Tuesday, November 23, the observatory is CLOSED due to poor sky conditions.
We offer observing sessions
every Monday, Tuesday, and Wednesday nights between 8:30-10:00 PM, weather permitting.
Located on the roof of the Science Building at the UW-Stevens Point campus, the Arthur J. Pejsa Observatory houses a 0.4-m (16-inch) Meade, computer controlled telescope. Normally the observatory is open for public viewing three nights per week (if the skies are clear) during the school year. Monday nights are specifically designed for the public while Tuesday and Wednesday nights are used primarily by astronomy students, but anyone is welcome. Public viewing runs from mid-September to mid-December, then late-January through mid-May. Most summers the observatory is closed. In the winter, dress warmly since the observatory temperature is the same as the outside temperature.
Access to the observatory is obtained by using the southwest stairwell in the Science Building and going to the fourth floor, room D402. Visitors are best advised to go to the third floor and follow the signs to the observatory by accessing the southwest stairwell. IF THE SKIES ARE CLEAR, on Monday, Tuesday, and Wednesday nights, from 8:30 p.m. until 10:00 p.m. the Arthur J. Pejsa Observatory is open and is staffed by knowledgeable astronomy students and staff who will find and describe various interesting objects that can be seen in the current night-time sky. The staff will then allow visitors to observe them through the telescope.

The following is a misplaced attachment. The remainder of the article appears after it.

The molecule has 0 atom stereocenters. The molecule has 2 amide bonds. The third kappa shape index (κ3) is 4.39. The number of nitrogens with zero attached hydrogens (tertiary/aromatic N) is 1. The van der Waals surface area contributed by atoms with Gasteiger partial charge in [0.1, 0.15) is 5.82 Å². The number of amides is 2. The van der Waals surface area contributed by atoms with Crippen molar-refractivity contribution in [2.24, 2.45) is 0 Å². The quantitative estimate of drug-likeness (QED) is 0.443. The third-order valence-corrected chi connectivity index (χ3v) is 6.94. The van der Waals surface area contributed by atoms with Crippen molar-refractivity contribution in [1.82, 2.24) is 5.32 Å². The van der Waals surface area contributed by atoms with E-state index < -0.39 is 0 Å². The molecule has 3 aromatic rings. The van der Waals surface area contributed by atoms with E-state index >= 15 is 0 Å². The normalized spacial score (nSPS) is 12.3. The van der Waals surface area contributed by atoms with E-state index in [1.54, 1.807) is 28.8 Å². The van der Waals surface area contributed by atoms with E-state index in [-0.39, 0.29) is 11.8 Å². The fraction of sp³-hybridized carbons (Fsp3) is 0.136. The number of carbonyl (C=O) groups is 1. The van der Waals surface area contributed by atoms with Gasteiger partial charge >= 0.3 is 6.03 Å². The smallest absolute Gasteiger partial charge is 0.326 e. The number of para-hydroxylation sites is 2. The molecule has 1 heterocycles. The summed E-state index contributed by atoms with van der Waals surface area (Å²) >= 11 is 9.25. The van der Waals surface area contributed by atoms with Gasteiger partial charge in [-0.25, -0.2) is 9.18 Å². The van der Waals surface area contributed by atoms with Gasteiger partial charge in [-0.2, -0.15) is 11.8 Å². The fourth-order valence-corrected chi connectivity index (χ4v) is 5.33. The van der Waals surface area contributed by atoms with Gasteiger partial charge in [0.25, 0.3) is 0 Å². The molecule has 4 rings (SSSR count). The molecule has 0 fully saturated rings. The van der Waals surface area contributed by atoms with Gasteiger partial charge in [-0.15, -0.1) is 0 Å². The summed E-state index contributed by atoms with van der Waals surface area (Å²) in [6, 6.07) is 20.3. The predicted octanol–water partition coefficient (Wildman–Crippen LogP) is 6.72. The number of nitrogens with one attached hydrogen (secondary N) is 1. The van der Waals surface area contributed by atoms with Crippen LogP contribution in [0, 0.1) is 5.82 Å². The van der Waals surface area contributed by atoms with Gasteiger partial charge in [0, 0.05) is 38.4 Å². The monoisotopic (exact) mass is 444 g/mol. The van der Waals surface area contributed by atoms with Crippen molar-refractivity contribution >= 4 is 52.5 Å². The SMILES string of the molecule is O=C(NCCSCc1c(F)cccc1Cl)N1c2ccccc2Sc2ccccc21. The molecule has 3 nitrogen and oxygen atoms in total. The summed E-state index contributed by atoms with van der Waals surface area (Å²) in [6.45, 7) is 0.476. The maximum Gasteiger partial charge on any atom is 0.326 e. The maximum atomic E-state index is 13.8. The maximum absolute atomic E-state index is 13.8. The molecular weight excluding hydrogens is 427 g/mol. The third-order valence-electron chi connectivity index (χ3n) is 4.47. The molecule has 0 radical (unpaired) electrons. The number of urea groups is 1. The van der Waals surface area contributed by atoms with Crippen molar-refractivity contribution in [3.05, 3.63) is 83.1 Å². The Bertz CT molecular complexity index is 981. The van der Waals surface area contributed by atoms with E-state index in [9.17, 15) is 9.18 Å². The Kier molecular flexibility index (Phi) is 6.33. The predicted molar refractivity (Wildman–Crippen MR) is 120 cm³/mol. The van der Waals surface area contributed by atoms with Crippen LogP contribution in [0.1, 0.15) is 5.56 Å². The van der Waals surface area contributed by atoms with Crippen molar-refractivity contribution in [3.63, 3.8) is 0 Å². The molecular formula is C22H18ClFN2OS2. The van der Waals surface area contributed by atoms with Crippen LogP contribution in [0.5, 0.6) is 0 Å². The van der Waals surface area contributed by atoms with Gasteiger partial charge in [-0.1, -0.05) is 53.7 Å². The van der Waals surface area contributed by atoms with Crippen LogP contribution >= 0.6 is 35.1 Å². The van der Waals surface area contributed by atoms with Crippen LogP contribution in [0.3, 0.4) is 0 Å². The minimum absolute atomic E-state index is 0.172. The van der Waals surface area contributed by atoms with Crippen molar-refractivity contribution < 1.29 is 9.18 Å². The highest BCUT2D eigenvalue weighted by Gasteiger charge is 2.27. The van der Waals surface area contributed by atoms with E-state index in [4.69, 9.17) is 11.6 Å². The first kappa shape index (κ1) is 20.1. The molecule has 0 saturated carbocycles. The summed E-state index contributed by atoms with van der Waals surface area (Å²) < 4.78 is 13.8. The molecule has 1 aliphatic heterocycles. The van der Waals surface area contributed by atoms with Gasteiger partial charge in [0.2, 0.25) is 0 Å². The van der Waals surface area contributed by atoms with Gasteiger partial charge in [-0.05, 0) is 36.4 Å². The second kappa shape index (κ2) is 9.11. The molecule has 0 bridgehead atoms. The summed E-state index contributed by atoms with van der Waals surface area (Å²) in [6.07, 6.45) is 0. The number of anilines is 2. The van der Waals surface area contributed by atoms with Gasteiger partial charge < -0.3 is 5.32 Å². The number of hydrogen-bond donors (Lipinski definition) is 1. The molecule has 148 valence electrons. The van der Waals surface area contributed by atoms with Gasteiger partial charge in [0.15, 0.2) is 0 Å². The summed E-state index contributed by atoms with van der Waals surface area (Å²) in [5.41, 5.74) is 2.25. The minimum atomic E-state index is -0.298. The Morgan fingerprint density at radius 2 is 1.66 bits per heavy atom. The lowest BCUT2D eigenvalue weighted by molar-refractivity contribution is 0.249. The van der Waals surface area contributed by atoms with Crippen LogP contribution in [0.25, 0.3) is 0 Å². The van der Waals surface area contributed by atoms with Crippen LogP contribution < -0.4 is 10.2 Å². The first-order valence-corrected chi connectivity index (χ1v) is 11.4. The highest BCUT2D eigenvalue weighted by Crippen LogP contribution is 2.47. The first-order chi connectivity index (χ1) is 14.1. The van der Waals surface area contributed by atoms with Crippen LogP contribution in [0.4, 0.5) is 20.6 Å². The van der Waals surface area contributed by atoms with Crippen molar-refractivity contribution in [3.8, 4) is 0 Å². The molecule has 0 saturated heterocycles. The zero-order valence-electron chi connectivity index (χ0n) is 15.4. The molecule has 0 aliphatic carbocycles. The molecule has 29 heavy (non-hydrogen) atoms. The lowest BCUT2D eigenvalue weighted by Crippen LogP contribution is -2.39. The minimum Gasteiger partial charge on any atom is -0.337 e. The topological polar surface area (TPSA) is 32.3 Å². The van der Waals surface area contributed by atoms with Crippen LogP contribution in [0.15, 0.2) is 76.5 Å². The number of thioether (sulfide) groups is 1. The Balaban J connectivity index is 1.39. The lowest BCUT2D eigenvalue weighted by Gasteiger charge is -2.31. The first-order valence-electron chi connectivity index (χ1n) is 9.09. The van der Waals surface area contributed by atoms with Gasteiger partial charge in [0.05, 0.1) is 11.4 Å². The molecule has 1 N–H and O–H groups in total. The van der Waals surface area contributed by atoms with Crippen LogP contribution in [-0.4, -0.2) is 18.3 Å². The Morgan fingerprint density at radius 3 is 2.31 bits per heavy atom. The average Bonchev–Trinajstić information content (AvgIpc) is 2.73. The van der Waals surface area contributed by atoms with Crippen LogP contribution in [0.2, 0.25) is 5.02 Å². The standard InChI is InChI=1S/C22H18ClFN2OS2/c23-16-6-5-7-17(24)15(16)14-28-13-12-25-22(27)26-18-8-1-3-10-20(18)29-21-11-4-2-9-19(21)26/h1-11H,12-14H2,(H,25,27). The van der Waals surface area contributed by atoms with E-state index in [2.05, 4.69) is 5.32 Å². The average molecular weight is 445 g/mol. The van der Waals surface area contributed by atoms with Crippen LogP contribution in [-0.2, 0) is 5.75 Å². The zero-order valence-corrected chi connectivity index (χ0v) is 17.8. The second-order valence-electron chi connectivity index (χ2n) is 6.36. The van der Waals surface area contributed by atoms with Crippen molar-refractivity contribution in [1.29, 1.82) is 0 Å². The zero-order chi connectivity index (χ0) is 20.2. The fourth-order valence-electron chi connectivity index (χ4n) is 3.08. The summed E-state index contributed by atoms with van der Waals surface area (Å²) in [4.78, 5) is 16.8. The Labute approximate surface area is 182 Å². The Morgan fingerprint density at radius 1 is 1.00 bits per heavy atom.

NOTE: IF SKIES ARE CLOUDY THE OBSERVATORY WILL BE CLOSED. ALSO, IF THE TEMPERATURE DROPS BELOW ~10 DEGREES WE WILL ALSO DECIDE TO CLOSE DUE TO TECHNICAL CONSTRAINTS RELATED TO COMPUTER SCREENS, POOR COOMUNICATION BETWEEN COMPUTERS, TELESCOPE, AND DOME.
The observatory can be contacted to determine if we are open and have clear skies from any touch-tone phone by calling (715) 346-2208 and selecting the observatory option (number 5) from the automated attendant. On Monday through Wednesday evenings we update our message at about 8:00 p.m. to give visitors our best estimate of the probability of clear skies and if the observatory will be open.